About The Duke of Marlborough
The owners had done a great job of restoring and running the pub, and it was operating successfully, however, they were ready to retire and wanted to sell the business. Trading ceased on 24th December 2014. Threatened with the prospect of the pub being de-licensed and sold as a private residence, Sarah Caston, a local doctor, took action and set about saving this vital community asset. She was dismayed and saddened at the possibility of losing the last pub in the village and her actions heralded the start of the ‘Save the Duke’ campaign.
The first step was to organise a public meeting to discuss the closure of the Duke of Marlborough. At that meeting, a campaign was vigorously embraced and supported by local people. Next a steering group was set up, comprised of local people with a wide range of expertise, to direct and run the campaign. A host of additional volunteers also came forward and offered to be involved in many different activities – ranging from leafleting and fundraising – to event management, gardening, refurbishment and DIY. The steering group then approached the Plunkett Foundation for guidance and support. The group received specialist advice and a funded study visit was made to The Case is Altered, another community-owned pub, that continued to offer support and provide mentoring after the study visit.
The value of the property was professionally and independently valued in the region of £300,000, and a pro-active crowd-funding campaign was launched. After two long years’ of fundraising and campaigning enough money was raised from community shares and loans for the group to put in an offer. Funding applications were also made and granted from:
Community ownership is not a new concept in Somersham: a community-owned shop already exists in the village and that was also set up with help from the Plunkett Foundation. The local community is predominantly rural and consists of eight parishes within a five mile radius with 2,440 residents. Statistically vulnerable people comprise 20-30% of the local community depending on their social situation – age, income, social isolation, health and mobility, and there is a higher level of unemployment, a higher ageing population and poor access to transport. Somersham and the surrounding villages have a very limited bus service, so there is limited opportunity for local residents without transport to socialise in the evening.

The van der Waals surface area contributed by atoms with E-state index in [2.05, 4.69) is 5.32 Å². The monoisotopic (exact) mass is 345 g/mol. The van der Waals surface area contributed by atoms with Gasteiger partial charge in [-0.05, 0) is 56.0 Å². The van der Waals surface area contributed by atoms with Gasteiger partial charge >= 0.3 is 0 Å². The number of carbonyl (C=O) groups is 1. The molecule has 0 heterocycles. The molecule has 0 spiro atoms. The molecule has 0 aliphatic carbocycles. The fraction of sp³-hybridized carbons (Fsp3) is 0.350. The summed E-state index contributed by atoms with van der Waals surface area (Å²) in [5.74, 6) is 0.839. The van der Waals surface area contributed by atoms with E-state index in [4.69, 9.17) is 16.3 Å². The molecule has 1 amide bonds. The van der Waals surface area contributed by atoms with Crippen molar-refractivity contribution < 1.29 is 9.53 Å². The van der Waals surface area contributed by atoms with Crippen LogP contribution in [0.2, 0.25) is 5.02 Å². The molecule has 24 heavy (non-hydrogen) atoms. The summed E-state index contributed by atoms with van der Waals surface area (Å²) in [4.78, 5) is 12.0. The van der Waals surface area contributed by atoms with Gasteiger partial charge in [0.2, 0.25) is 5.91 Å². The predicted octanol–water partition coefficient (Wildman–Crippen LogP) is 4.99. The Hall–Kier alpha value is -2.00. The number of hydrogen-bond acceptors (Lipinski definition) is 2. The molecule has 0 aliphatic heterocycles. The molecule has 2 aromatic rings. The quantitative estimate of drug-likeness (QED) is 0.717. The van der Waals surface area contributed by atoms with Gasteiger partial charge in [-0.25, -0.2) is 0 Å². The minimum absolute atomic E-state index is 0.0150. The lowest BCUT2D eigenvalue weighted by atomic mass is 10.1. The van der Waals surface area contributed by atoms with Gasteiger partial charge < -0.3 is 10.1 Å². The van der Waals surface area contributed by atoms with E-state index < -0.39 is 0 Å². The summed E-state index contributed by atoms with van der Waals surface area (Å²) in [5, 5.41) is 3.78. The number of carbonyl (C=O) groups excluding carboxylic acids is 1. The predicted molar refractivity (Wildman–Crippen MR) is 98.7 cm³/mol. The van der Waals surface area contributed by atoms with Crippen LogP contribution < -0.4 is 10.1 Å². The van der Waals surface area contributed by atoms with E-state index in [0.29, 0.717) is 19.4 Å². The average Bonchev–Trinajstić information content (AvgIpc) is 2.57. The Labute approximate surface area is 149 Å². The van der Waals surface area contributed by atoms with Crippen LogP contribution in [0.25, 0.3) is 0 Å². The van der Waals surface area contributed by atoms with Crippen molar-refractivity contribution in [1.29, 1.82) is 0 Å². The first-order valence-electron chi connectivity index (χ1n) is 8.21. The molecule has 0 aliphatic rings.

Hear from the group
Sarah Caston, led on the Duke of Marlborough campaign for over a year, said: “The Duke is a beautiful, historic pub; a central feature of village life. We wanted it to stay that way. Quite simply we refused to accept that 500 years’ of local hospitality should come to an end.
The Duke of Marlborough is in many ways a national as well as a local treasure. It symbolises all pubs that have been the lifeblood of communities for centuries but are now under threat of being turned into residential properties. When we raised our voices about the Duke, we were raising them for all rural pubs at risk.”
Find out how The Duke of Marlborough is supporting the local community in this informative case-study film highlighting their social impact: